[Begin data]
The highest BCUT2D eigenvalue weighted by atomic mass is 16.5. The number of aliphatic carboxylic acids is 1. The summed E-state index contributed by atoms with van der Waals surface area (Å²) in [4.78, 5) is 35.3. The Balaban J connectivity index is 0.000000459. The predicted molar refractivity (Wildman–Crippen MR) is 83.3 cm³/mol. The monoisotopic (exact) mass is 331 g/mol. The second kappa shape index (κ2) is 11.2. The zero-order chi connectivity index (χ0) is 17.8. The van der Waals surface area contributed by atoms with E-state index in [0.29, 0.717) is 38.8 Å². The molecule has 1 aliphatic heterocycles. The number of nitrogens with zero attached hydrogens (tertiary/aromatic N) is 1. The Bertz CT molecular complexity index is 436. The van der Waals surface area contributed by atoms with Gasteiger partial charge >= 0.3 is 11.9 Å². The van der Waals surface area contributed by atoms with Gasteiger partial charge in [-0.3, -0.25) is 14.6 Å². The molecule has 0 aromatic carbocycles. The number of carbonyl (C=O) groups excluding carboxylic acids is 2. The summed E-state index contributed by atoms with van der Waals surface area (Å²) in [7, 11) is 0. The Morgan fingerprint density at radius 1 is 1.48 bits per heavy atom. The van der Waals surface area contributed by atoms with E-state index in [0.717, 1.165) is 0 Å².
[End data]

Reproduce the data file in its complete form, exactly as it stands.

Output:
The highest BCUT2D eigenvalue weighted by atomic mass is 16.5. The number of aliphatic carboxylic acids is 1. The summed E-state index contributed by atoms with van der Waals surface area (Å²) in [4.78, 5) is 35.3. The Balaban J connectivity index is 0.000000459. The predicted molar refractivity (Wildman–Crippen MR) is 83.3 cm³/mol. The monoisotopic (exact) mass is 331 g/mol. The second kappa shape index (κ2) is 11.2. The zero-order chi connectivity index (χ0) is 17.8. The van der Waals surface area contributed by atoms with E-state index in [0.29, 0.717) is 38.8 Å². The molecule has 1 aliphatic heterocycles. The number of nitrogens with zero attached hydrogens (tertiary/aromatic N) is 1. The Bertz CT molecular complexity index is 436. The van der Waals surface area contributed by atoms with Gasteiger partial charge >= 0.3 is 11.9 Å². The van der Waals surface area contributed by atoms with Gasteiger partial charge in [-0.3, -0.25) is 14.6 Å². The molecule has 0 aromatic carbocycles. The number of carbonyl (C=O) groups excluding carboxylic acids is 2. The summed E-state index contributed by atoms with van der Waals surface area (Å²) in [7, 11) is 0. The Morgan fingerprint density at radius 1 is 1.48 bits per heavy atom. The van der Waals surface area contributed by atoms with E-state index in [0.717, 1.165) is 0 Å².